Ships Named Kauai

I never understood the tradition of naming ships after geographic places, or people for that matter. I guess they ran out of cool names like Endurance and Resolution.

So I never thought there might be boats named after Kaua’i, but I’ve heard of two recently. Neither are really famous, and both are or were associated with local shipping companies, as you might expect.

The first is the 720-foot container ship SS (steamship) Kauai, built in 1980, modified in 1994, and operated by Matson Navigation between Hawai’i, Seattle, and Oakland. In one article, SS Kauai got caught in a bad storm off of Washington state and had to be rescued by a tug boat. Because the internet has everything, here are some photos. They’re taken from some website unknown-to-me that gave me a security warning, so I took the liberty of copying them and republishing the best of them here.



Source: bridgedeck.org


Source: A photographer named “goldfish”

On the open ocean, on a calm day


Source: A photographer named “goldfish”

I guess this is what our container had to go through sometimes


Source: A photographer named “goldfish”
I hope she displays her name proudly

Superstructure and ship bell
Source: A photographer named “goldfish”


Source: A photographer named “goldfish”

Sadly, I doubt the SS Kauai ever gets to see Kaua’i. I think Matson transboards the containers to smaller barges for the neighbor islands. I guess Nawiliwili harbor couldn’t even berth her.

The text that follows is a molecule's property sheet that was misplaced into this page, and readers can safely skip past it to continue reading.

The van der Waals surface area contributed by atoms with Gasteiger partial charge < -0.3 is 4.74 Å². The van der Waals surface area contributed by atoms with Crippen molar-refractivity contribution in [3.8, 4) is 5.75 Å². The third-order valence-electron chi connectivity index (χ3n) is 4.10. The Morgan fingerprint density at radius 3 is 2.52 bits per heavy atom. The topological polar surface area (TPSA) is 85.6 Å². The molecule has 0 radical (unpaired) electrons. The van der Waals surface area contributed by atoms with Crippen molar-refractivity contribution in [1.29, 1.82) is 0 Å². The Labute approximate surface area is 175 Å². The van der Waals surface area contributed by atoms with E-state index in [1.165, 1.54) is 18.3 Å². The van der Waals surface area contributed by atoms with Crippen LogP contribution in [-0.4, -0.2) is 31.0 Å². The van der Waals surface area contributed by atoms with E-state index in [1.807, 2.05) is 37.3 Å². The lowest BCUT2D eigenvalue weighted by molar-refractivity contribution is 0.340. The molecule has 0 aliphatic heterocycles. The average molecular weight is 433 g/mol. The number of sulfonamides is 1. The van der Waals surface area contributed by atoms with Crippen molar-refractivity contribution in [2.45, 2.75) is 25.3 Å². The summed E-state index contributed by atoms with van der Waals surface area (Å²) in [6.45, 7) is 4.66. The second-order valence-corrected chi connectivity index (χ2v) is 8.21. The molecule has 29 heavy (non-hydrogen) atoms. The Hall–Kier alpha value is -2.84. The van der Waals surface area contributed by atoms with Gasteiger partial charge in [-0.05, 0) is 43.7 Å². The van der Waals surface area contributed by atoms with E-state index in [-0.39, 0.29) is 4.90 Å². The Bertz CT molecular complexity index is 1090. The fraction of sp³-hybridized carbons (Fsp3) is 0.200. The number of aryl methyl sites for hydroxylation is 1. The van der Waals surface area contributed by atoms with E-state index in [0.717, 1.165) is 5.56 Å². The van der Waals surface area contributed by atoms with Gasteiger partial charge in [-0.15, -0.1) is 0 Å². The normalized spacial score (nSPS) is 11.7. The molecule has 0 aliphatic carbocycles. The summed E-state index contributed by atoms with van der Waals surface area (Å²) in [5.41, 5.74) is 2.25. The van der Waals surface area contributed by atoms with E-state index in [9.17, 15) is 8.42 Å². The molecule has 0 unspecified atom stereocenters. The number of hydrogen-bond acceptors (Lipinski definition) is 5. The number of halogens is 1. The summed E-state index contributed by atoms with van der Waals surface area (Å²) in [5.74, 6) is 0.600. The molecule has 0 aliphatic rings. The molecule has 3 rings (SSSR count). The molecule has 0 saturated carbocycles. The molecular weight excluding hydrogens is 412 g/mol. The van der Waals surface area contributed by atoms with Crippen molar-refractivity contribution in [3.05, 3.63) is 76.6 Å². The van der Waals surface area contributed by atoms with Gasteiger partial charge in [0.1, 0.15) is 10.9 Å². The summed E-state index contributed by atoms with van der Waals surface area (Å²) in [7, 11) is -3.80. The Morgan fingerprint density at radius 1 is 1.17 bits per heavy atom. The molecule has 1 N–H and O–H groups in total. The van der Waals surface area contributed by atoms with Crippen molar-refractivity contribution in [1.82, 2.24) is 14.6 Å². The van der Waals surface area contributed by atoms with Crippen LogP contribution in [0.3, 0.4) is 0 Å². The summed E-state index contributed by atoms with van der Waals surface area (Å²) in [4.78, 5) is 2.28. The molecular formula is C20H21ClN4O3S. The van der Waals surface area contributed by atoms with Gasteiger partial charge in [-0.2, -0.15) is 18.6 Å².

After the island names had all been taken in the fleet, it seems that Matson has turned to other names. Thus there is a SS Lihue, and their roll-on/roll-off car transport barge (ro-ro in the jargon) is called Wai’ale’ale (7,700 tons, hull #252 finished in Sept 1991 by the Bollinger Gretna shipyard of Harvey, Louisianna). I probably shouldn’t look for one, but I just don’t see the connection.

The other Kauai namesake is a much older steamship Kauai that sunk in shallow water in Mahukona port (more like a landing pier) on the north-west coast of the Big Island. A Big Island blog called A Darker View (the author is an astrophotographer) has an article about it, with this great picture and map goodness. What’s interesting is that it is accessible to snorkelers because it’s only 15-20 feet down, with a huge propeller to see.



Source: darkerview.com

According to the International Handbook of Underwater Archaeology, “the wooden-hulled ship went onto the reef [in 1913] while carrying railroad parts and bags of sugar between the islands.”[source] That book has a whole chapter about Hawaiian wrecks, for example the iron-hulled SS Maui lies on a “lava reef” a few miles south on the Kona coast. There might also be a cannon offshore of Waimea on Kauai, from a Russian ship bound for the Russian Fort there.

Which reminds me, I do know of a few potential wrecks near Kauai, but I’ll save that for another post.

Printed from: http://great-hikes.com/blog/ships-named-kauai/.
© 2017.

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